The Tax Cuts and Jobs Act enacted at the end of last year will give your company a tax credit if you initiate a new paid family and medical leave benefit. Although the IRS has yet to issue its interpretive regulations, the text of the law itself gives you enough to go on to at least consider whether doing so would be a worthwhile exercise.
In case you missed it, here’s a recap of the basics. First, the tax credit is available this year and next, but it could be extended beyond 2019 if Congress decides it’s working well. It primarily relies on leave eligibility criteria laid out by the Family and Medical Leave Act.
The size of the credit tops out at 25% of the wages paid to employees during their new family leave benefit. To qualify for that maximum credit, employees must be paid 100% of their wages during the leave period.
For your company to get the minimum credit (12.5% of wages earned), employees must be paid at least 50% of their normal earnings. The credit percentage inches up (toward the maximum of 25% credit) as the proportion of wages paid to the employee on leave increases.
More Nuts and Bolts
This tax credit is for new programs only, so it cannot be claimed for paid time off programs that you already have in place. Also, the minimum duration of the new family leave benefit is two weeks, and it must be offered both to full- and part-time employees who have been on board for a year or longer. You can’t take the credit against benefits paid to employees earning more than $72,000, a figure will be inflation-indexed in following years.
If you decide to take advantage of the tax credit, you’ll need to define the new benefit in writing for employees. The description should then go in your employee handbook, assuming you have one.
Should you take advantage of this program? People and organizations that have been advocating for paid family and medical leave for many years always marshal justifications for doing so based on concrete benefits to the employer. They assert that such policies improve employee productivity and make workers more loyal. No doubt in many instances that’s true but, of course, there’s no guarantee it that will happen at your company.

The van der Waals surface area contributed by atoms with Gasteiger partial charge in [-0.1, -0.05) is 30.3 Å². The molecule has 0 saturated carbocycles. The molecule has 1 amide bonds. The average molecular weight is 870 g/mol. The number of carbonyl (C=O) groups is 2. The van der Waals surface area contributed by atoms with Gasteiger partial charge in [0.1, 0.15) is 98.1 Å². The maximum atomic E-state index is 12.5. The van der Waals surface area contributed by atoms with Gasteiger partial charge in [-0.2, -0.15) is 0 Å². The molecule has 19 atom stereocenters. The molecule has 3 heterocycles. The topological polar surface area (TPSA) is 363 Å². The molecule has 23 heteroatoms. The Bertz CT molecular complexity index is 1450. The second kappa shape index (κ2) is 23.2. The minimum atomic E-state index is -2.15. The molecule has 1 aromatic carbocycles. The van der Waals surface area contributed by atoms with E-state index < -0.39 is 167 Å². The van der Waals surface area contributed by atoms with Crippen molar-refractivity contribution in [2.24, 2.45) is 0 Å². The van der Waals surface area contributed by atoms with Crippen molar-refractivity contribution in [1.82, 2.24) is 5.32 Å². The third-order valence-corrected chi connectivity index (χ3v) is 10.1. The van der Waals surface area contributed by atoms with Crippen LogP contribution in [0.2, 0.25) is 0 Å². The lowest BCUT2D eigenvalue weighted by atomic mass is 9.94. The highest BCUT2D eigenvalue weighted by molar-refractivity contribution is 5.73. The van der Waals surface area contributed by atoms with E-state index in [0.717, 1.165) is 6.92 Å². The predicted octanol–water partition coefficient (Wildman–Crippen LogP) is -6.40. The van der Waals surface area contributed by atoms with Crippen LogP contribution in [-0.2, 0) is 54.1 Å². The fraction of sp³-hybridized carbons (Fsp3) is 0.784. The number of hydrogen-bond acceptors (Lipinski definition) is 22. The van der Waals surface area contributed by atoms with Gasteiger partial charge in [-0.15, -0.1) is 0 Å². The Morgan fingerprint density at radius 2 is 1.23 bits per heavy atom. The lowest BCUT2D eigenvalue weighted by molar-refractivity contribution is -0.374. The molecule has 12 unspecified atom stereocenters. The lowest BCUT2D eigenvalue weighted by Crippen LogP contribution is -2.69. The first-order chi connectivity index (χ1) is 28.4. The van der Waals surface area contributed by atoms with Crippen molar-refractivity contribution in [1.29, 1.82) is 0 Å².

What Else Should You Consider?
Here’s some more food for thought:
- To what extent will you actually be able to use the tax credit? The answer depends not only upon how many employees take advantage of it, but also the size of your tax liability. If you’re not anticipating much of a tax bill for 2018 and 2019, the credits might not do you much good from a purely financial standpoint.
- How much money are we really talking about? Assume the following: You have 100 employees earning an average of $40,000. Your benefits call for full wage replacement, entitling you to the maximum 25% tax credit. And, over the course of a year, 25 employees use the new benefit, averaging two weeks each (the minimum leave to qualify for the credit). Based on those assumptions, the pre-tax added cost of the benefit would be around $38,462, and the 25% tax credit would reduce it on an after-tax basis to $28,847, if your company’s tax liability exceeds the credit amount.
- What happens if you launch a paid family and medical leave benefit based on the prospect of its diminished after-tax cost but Congress doesn’t extend the program after 2019? At that point, you might find it difficult to pull the plug on this benefit.
- What if you were already giving serious consideration to providing a paid family and medical leave benefit without expecting a new financial incentive? The tax credit would be icing on the cake.
- Even if you weren’t contemplating such a program, are you having challenges attracting and keeping new and old employees on board? Unless the benefit is abused, its dollar cost might be well worth the possible boost it would give to your reputation as a good place to work.
- Do you have the administrative capacity to judge the merits of paid borderline family and medical absence requests? It’s possible that you’ll experience more leave requests once employees know they’ll be paid during that leave period than when they weren’t.
It’s also important to try to gauge how much employees would value this benefit. You might want to poll your workers on their preference for some new benefit possibilities, not just paid family and medical leave.
For example, you might consider giving them a choice between paid family and medical leave and a larger match to their 401(k) contributions, using a match amount that would be similar in cost to a paid leave plan. Such a survey might reveal a strong employee preference for the higher 401(k) match. If so, those results could make the choice an easier one.
It’s true that not all tax incentives are the right fit for every company. Even so, this new tax credit for paid family and medical leave is certainly worth a look. Ask your trusted financial advisor to run the numbers so you can make an informed decision.